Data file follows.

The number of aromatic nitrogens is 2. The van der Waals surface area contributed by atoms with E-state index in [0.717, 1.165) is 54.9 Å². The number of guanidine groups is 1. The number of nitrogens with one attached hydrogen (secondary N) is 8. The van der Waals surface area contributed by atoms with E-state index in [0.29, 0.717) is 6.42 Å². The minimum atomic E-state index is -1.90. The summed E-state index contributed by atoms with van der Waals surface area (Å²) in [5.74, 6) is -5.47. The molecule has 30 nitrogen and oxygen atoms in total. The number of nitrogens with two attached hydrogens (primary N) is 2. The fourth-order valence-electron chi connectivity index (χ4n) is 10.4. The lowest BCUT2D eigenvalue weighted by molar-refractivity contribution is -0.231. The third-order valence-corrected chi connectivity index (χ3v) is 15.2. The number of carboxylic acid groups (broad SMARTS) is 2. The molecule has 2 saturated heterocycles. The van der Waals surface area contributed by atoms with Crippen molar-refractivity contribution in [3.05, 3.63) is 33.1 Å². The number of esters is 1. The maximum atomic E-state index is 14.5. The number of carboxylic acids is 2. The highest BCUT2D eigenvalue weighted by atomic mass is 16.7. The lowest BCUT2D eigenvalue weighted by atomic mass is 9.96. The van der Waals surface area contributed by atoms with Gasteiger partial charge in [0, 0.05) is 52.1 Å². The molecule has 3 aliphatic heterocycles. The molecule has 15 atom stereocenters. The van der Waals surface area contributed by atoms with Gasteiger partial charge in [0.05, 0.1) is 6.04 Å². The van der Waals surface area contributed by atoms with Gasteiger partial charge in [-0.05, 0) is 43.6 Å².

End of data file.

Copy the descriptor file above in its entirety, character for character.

The number of aromatic nitrogens is 2. The van der Waals surface area contributed by atoms with E-state index in [0.717, 1.165) is 54.9 Å². The number of guanidine groups is 1. The number of nitrogens with one attached hydrogen (secondary N) is 8. The van der Waals surface area contributed by atoms with E-state index in [0.29, 0.717) is 6.42 Å². The minimum atomic E-state index is -1.90. The summed E-state index contributed by atoms with van der Waals surface area (Å²) in [5.74, 6) is -5.47. The molecule has 30 nitrogen and oxygen atoms in total. The number of nitrogens with two attached hydrogens (primary N) is 2. The fourth-order valence-electron chi connectivity index (χ4n) is 10.4. The lowest BCUT2D eigenvalue weighted by molar-refractivity contribution is -0.231. The third-order valence-corrected chi connectivity index (χ3v) is 15.2. The number of carboxylic acid groups (broad SMARTS) is 2. The molecule has 2 saturated heterocycles. The van der Waals surface area contributed by atoms with Crippen molar-refractivity contribution in [3.05, 3.63) is 33.1 Å². The number of esters is 1. The maximum atomic E-state index is 14.5. The number of carboxylic acids is 2. The highest BCUT2D eigenvalue weighted by atomic mass is 16.7. The lowest BCUT2D eigenvalue weighted by atomic mass is 9.96. The van der Waals surface area contributed by atoms with Gasteiger partial charge in [0, 0.05) is 52.1 Å². The molecule has 3 aliphatic heterocycles. The molecule has 15 atom stereocenters. The van der Waals surface area contributed by atoms with Gasteiger partial charge in [0.05, 0.1) is 6.04 Å². The van der Waals surface area contributed by atoms with Gasteiger partial charge in [-0.05, 0) is 43.6 Å².